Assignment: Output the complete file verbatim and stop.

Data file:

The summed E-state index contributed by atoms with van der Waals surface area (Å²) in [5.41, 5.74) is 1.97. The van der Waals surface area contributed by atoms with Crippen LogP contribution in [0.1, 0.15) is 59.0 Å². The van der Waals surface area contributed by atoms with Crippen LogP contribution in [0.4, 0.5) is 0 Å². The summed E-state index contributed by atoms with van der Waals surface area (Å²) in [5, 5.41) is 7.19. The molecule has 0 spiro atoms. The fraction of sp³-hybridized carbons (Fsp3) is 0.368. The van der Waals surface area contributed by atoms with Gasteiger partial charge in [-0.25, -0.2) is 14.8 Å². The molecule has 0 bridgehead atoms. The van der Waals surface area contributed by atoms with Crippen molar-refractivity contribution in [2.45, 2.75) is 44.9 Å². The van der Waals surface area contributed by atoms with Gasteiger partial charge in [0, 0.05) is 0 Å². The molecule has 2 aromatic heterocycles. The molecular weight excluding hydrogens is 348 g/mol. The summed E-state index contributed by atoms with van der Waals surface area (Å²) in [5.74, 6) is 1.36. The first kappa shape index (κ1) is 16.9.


The summed E-state index contributed by atoms with van der Waals surface area (Å²) in [5.41, 5.74) is 1.97. The van der Waals surface area contributed by atoms with Crippen LogP contribution in [0.1, 0.15) is 59.0 Å². The van der Waals surface area contributed by atoms with Crippen LogP contribution in [0.4, 0.5) is 0 Å². The summed E-state index contributed by atoms with van der Waals surface area (Å²) in [5, 5.41) is 7.19. The molecule has 0 spiro atoms. The fraction of sp³-hybridized carbons (Fsp3) is 0.368. The van der Waals surface area contributed by atoms with Gasteiger partial charge in [-0.25, -0.2) is 14.8 Å². The molecule has 0 bridgehead atoms. The van der Waals surface area contributed by atoms with Crippen molar-refractivity contribution in [2.45, 2.75) is 44.9 Å². The van der Waals surface area contributed by atoms with Gasteiger partial charge in [0, 0.05) is 0 Å². The molecule has 2 aromatic heterocycles. The molecular weight excluding hydrogens is 348 g/mol. The summed E-state index contributed by atoms with van der Waals surface area (Å²) in [5.74, 6) is 1.36. The first kappa shape index (κ1) is 16.9.